How the tax code can help people experiencing homelessness
Most people, including lawmakers, don’t think the tax code can help people experiencing homelessness. That’s because when we talk about homelessness, most people think about street homelessness. But street homelessness, a much narrower definition of homelessness, is just the tip of the iceberg, and there are so many varied ways to experience homelessness.
People often fail to understand that there is also the hidden homelessness problem that largely affects children, young people, and families – and they are not necessarily on the streets. In practice, most of the people who we see as experiencing street homelessness are adults. Families, children, and young people are missing from the public eye – that’s because many are living doubled up, couch surfing, or staying in a hotel or motel. If they end up on the streets like other adults, they are likely to come into contact with the foster care or child welfare system.
The data available on homelessness, including hidden homelessness, is a big undercount because there is no one right way of identifying those who are experiencing homelessness – and those people for whom this situation applies may not necessarily identify as such. Nonetheless, some systems like schools use a broader definition that includes hidden homelessness. For the school year 2020-2021, for example, schools counted nearly 1.1 million students experiencing homelessness, most of whom are living doubled-up. And these are just the students themselves – the count doesn’t include their families and other members of their household that are likely experiencing homelessness too.
We hear from advocates and partners on the grounds that many of these families, despite falling into financial hardship and experiencing homelessness, are still working to provide for their children. It is shocking and sad to see how many families are working yet still experiencing homelessness. Families need to be creative in making sure they don’t end up on the streets – or risk coming into contact with police and/or child welfare. Because many of these families are working, they are very much part of the tax code fabric. And this is why our advocacy around the tax code, be it Child Tax Credit or Renter Tax Credits, would benefit them and help prevent and end hidden homelessness for many.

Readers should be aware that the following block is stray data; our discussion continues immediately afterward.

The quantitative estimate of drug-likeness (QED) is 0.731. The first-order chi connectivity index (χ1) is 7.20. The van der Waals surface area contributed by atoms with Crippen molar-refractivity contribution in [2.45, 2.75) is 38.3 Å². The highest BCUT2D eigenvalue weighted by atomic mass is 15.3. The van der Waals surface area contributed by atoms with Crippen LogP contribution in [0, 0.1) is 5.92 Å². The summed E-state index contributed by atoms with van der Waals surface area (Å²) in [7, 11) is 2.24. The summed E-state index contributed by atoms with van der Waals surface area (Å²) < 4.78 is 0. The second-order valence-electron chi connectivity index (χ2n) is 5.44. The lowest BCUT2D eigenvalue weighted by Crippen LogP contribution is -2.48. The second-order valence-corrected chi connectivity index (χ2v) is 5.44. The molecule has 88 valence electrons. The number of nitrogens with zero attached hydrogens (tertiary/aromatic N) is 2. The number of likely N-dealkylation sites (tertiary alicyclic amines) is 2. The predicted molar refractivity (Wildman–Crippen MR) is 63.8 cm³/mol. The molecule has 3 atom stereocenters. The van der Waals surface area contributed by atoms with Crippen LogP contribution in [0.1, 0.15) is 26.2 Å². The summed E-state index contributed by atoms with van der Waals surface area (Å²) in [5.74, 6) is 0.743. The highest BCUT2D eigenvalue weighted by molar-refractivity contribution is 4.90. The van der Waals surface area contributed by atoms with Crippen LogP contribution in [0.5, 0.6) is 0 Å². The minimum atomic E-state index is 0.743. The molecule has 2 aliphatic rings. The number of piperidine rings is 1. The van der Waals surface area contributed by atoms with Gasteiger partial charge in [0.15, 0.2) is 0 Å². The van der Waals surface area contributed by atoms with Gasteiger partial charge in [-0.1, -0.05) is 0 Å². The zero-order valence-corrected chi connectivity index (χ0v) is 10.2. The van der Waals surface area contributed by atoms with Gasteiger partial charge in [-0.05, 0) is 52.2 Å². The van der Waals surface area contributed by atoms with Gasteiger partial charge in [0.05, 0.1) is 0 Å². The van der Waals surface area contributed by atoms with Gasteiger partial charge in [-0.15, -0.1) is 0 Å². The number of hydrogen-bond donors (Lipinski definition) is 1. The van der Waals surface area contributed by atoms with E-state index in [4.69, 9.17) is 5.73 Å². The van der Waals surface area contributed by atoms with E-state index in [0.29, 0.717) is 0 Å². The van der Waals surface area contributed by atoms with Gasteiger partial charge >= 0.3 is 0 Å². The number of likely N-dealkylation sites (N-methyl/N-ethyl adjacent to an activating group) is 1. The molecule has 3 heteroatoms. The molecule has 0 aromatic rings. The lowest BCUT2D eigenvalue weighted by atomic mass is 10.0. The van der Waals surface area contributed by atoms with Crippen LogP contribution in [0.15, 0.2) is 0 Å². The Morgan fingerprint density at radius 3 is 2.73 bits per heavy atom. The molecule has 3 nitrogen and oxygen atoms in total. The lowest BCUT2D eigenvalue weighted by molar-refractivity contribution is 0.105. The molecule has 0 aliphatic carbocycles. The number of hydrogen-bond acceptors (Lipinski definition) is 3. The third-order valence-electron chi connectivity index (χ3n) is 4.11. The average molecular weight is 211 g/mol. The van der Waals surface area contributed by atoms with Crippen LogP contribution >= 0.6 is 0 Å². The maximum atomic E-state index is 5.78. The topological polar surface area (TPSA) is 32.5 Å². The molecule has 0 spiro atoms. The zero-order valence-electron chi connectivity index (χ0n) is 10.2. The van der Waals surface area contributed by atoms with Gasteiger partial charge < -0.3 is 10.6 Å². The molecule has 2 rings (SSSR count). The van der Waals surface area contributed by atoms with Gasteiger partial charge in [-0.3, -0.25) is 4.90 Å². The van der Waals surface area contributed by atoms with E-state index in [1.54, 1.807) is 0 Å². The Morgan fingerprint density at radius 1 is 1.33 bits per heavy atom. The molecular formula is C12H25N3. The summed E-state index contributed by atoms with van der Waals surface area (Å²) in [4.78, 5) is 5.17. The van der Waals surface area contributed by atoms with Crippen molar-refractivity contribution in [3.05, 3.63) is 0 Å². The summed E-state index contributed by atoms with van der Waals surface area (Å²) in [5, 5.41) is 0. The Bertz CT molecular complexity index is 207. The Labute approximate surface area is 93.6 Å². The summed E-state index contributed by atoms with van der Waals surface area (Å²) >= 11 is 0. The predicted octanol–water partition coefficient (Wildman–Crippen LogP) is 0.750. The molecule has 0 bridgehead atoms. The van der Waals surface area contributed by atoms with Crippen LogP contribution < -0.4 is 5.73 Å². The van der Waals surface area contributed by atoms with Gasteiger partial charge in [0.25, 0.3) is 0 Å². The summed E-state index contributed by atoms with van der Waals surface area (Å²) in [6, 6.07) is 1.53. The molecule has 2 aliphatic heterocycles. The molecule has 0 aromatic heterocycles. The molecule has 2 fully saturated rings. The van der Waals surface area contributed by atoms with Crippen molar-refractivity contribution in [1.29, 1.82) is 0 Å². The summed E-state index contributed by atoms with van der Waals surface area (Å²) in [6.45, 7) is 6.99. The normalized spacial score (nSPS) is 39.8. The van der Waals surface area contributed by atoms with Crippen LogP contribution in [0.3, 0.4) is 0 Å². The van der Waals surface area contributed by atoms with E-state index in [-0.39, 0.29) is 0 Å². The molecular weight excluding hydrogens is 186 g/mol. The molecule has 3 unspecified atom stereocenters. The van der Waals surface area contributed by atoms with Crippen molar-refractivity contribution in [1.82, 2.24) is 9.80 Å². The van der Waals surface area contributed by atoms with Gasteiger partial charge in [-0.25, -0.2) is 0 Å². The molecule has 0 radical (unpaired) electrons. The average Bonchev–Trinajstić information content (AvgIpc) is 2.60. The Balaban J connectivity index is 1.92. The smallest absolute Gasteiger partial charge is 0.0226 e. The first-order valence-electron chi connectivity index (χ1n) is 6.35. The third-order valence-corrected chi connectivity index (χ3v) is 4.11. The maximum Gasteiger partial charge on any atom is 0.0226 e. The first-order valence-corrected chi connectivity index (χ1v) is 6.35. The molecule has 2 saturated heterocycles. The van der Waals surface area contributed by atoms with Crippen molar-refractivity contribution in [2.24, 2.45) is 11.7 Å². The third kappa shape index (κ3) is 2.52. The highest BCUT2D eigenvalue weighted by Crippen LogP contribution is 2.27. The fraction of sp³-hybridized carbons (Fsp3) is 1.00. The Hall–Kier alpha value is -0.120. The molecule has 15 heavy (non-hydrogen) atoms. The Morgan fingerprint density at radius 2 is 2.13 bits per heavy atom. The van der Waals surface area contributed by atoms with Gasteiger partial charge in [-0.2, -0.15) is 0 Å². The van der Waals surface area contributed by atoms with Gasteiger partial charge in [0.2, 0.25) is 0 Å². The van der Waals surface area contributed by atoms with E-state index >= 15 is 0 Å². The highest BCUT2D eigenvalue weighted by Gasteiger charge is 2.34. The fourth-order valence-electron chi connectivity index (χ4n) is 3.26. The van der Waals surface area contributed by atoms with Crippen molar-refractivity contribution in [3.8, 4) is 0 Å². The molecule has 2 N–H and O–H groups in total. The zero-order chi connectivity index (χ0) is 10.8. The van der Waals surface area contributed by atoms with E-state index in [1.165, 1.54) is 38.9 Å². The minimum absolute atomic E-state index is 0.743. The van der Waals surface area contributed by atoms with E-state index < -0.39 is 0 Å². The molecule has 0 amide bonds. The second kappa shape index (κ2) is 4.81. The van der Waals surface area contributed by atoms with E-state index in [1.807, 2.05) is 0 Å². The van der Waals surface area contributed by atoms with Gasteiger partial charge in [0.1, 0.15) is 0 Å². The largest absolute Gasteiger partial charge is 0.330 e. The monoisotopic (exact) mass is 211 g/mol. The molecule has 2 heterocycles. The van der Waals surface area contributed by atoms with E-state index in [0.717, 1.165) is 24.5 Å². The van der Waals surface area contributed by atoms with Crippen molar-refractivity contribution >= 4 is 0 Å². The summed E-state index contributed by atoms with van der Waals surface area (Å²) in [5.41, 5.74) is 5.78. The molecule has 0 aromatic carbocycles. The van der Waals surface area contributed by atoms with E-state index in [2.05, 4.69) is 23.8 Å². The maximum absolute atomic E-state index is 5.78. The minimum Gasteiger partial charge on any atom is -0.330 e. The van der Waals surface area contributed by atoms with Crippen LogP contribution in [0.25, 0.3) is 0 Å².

To be limited in our understanding of homelessness would prevent us from building a broad coalition to end homelessness and poverty. We need to educate our members of Congress about the true extent of homelessness – how it goes beyond street homelessness and affects many of those who we care about. So the next time you talk to your member of Congress about tax credits, don’t be afraid to communicate how these tax credits can help solve the affordable housing and homelessness crisis too. Let us not dilute the message we want to send to Congress, by using other terms like “unhoused,” “houseless,” and “housing insecure”* that only confuse lawmakers about the true situation when it comes to the housing needs of children, young people, and families. When we use the right name to label the problem — homelessness — we put ourselves in a better position to educate the public and our lawmakers about the extent of the affordable housing and homelessness crisis in the United States.
*SchoolHouse Connection recently published a blogpost on “Why We Use the Phrase ‘Experiencing Homelessness’”
Cara Baldari, Vice President, Family Economics, Housing and Homelessness at First Focus on Children, Barbara Duffield, Executive Director of SchoolHouse Connection, and Michael Santos, Associate Director, U.S. Policy at RESULTS and chair-elect of the American Bar Association, Commission on Homelessness & Poverty